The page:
A study was conducted to investigate the success and challenges of antiretroviral therapy among patients attending Nyeri provincial hospital in Kenya. The success of treatment was monitored by viral load, CD4 cell count and weight. On the other hand, challenges of ART were investigated by administering a questionnaire. The results indicate that the quality of life of the patients improved markedly with increase in weight and reduction in number of opportunistic infections as well as decreased hospitalization and ability to return to work. There was 10 fold increase in weight of the patients, a 69% increase of CD4 cell count in the first 3 months and 86% in 9 months. There was also a 71.9% mean decrease of viral load in the first 3 months and 87% mean decrease of 9 months. There were side effects perceived by patients to be associated with ART, the most common being chest pains, coughing, headache, diarrhea and malaise. These in addition to cost and forgetfulness were cited as contributors to an adherence rate of 62%. It is evident that anti-retroviral therapy is useful in increasing the quality of patients infected with HIV. However, issues related to poor adherence associated with adverse side effects, toxicity and cost in a resource constrained environment may erode long-term benefits both to the individual and the community.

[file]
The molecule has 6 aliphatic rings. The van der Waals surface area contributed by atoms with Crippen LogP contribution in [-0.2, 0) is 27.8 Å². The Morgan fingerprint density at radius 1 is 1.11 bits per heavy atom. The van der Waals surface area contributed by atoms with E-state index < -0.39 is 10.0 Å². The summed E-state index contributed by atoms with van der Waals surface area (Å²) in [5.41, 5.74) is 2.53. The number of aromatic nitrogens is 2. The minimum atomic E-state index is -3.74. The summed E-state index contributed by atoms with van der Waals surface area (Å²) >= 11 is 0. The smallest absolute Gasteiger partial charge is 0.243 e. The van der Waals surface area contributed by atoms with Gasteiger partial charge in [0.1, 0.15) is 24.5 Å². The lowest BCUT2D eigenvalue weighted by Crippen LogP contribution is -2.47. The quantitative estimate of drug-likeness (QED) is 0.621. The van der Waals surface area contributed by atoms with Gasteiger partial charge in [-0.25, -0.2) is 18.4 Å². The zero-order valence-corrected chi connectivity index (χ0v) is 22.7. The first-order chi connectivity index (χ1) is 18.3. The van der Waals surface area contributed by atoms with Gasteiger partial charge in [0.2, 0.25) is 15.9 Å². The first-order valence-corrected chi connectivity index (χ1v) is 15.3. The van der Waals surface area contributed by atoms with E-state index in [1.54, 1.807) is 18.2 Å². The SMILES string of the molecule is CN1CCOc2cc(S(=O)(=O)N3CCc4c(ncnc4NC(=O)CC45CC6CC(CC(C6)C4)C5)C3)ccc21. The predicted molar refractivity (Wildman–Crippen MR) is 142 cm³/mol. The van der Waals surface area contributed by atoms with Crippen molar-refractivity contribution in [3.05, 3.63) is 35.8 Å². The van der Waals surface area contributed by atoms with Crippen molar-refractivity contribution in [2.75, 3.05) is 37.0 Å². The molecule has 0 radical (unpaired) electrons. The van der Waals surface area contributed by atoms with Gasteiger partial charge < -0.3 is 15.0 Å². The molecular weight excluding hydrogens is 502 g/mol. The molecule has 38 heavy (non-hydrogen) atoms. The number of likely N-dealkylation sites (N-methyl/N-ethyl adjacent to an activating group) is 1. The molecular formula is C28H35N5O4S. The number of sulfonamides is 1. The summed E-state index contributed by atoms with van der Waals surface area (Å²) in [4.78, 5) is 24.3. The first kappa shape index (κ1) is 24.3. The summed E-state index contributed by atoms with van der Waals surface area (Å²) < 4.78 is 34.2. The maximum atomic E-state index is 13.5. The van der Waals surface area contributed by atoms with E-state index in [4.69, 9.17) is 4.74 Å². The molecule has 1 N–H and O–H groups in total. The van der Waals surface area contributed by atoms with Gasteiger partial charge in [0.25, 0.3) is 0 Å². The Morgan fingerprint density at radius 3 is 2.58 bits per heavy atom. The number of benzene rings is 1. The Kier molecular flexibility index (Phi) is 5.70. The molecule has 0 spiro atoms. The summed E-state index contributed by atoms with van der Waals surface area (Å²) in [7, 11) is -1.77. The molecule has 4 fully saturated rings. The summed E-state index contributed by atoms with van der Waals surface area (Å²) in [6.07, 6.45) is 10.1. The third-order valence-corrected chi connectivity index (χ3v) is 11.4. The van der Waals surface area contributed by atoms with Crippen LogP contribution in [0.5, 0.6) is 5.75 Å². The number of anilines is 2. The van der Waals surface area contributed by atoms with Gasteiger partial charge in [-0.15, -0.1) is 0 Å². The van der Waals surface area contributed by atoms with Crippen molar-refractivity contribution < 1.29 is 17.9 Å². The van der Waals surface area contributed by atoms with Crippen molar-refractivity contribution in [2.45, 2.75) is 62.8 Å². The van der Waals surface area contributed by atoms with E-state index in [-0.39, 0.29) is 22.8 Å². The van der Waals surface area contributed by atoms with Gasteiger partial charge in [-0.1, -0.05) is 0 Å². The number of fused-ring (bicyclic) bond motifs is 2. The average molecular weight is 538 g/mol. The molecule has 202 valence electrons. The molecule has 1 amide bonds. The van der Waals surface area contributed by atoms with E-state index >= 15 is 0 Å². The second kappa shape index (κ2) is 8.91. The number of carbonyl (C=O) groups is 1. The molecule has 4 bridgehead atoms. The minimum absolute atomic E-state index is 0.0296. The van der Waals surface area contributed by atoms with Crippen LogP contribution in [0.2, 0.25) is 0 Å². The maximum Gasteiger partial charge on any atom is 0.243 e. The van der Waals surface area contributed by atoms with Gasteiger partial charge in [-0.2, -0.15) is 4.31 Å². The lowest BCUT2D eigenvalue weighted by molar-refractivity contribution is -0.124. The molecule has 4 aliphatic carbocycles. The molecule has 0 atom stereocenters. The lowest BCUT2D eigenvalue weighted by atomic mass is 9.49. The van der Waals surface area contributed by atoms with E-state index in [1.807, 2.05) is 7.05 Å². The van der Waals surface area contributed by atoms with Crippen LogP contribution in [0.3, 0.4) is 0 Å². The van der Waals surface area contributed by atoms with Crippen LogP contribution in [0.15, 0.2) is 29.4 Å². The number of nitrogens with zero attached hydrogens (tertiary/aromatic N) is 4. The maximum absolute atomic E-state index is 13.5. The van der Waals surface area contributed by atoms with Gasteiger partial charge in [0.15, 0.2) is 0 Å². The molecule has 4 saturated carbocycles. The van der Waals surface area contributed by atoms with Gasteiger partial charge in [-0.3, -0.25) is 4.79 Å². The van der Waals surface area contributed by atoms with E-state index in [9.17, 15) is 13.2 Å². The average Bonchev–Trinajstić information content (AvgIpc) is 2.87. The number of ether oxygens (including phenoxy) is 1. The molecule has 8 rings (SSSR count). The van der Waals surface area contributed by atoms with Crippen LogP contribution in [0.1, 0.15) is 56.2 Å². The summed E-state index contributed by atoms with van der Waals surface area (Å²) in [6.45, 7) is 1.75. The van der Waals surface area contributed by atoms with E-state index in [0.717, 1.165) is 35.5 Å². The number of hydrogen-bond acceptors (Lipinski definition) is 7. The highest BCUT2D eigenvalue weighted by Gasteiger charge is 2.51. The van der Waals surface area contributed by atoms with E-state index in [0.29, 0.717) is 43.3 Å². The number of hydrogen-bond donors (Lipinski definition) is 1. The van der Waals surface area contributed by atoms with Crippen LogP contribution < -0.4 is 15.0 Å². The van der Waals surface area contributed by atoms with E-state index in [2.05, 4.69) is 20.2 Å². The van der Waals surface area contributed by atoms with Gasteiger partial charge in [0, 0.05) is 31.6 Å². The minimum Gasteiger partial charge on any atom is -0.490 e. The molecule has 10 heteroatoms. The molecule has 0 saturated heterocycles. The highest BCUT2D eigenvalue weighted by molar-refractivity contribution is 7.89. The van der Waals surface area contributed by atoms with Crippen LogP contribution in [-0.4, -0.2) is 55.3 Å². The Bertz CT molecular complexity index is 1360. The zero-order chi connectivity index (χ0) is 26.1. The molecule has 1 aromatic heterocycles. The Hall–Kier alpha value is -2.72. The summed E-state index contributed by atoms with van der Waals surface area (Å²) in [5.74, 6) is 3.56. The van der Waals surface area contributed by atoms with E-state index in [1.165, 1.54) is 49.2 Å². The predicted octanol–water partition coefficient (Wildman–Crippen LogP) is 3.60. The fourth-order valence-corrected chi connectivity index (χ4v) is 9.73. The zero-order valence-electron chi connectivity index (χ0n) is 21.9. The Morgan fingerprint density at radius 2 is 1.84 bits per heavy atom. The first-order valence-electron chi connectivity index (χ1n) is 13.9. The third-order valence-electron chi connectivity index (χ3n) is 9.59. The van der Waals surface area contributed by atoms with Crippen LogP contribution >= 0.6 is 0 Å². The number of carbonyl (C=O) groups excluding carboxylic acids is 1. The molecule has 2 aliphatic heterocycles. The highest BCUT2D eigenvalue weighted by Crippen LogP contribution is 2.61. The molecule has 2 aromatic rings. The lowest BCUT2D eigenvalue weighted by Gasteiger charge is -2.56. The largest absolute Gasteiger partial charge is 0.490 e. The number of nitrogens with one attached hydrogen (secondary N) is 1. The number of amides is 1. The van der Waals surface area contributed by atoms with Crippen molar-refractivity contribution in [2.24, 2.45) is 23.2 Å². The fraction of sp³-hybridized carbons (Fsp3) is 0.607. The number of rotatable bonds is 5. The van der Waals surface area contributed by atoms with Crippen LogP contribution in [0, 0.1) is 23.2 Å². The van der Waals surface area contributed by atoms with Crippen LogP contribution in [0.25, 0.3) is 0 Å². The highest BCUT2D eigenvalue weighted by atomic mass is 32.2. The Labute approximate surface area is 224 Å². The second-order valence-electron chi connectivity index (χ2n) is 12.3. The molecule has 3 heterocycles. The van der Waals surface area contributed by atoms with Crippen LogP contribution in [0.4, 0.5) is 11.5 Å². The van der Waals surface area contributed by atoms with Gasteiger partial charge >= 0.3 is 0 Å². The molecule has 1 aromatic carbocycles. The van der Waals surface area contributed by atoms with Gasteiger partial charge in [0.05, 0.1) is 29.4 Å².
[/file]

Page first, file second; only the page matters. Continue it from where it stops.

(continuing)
Key words: HIV, AIDS, ART, HAART, adherence, resistance.
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